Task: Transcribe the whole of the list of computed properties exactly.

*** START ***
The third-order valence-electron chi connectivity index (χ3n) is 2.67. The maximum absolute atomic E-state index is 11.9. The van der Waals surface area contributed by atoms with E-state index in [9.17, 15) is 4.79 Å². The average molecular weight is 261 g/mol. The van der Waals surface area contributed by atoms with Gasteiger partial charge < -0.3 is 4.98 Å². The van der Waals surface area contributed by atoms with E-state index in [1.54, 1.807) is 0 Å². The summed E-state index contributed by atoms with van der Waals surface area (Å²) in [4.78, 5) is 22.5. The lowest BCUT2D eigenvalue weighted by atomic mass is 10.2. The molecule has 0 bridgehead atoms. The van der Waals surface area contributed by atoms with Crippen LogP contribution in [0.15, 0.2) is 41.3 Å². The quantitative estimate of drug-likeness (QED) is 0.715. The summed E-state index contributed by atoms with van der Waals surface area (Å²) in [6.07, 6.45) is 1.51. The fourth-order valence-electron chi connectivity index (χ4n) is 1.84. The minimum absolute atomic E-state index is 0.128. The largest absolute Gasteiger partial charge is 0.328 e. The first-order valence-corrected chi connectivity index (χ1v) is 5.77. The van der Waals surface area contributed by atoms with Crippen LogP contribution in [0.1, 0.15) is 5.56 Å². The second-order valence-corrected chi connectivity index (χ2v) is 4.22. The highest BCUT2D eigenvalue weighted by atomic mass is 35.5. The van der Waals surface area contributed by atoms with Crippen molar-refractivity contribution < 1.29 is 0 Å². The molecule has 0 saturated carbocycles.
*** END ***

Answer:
The third-order valence-electron chi connectivity index (χ3n) is 2.67. The maximum absolute atomic E-state index is 11.9. The van der Waals surface area contributed by atoms with E-state index in [9.17, 15) is 4.79 Å². The average molecular weight is 261 g/mol. The van der Waals surface area contributed by atoms with Gasteiger partial charge < -0.3 is 4.98 Å². The van der Waals surface area contributed by atoms with E-state index in [1.54, 1.807) is 0 Å². The summed E-state index contributed by atoms with van der Waals surface area (Å²) in [4.78, 5) is 22.5. The lowest BCUT2D eigenvalue weighted by atomic mass is 10.2. The molecule has 0 bridgehead atoms. The van der Waals surface area contributed by atoms with Crippen LogP contribution in [0.15, 0.2) is 41.3 Å². The quantitative estimate of drug-likeness (QED) is 0.715. The summed E-state index contributed by atoms with van der Waals surface area (Å²) in [6.07, 6.45) is 1.51. The fourth-order valence-electron chi connectivity index (χ4n) is 1.84. The minimum absolute atomic E-state index is 0.128. The largest absolute Gasteiger partial charge is 0.328 e. The first-order valence-corrected chi connectivity index (χ1v) is 5.77. The van der Waals surface area contributed by atoms with Crippen LogP contribution in [0.1, 0.15) is 5.56 Å². The second-order valence-corrected chi connectivity index (χ2v) is 4.22. The highest BCUT2D eigenvalue weighted by atomic mass is 35.5. The van der Waals surface area contributed by atoms with Crippen molar-refractivity contribution < 1.29 is 0 Å². The molecule has 0 saturated carbocycles.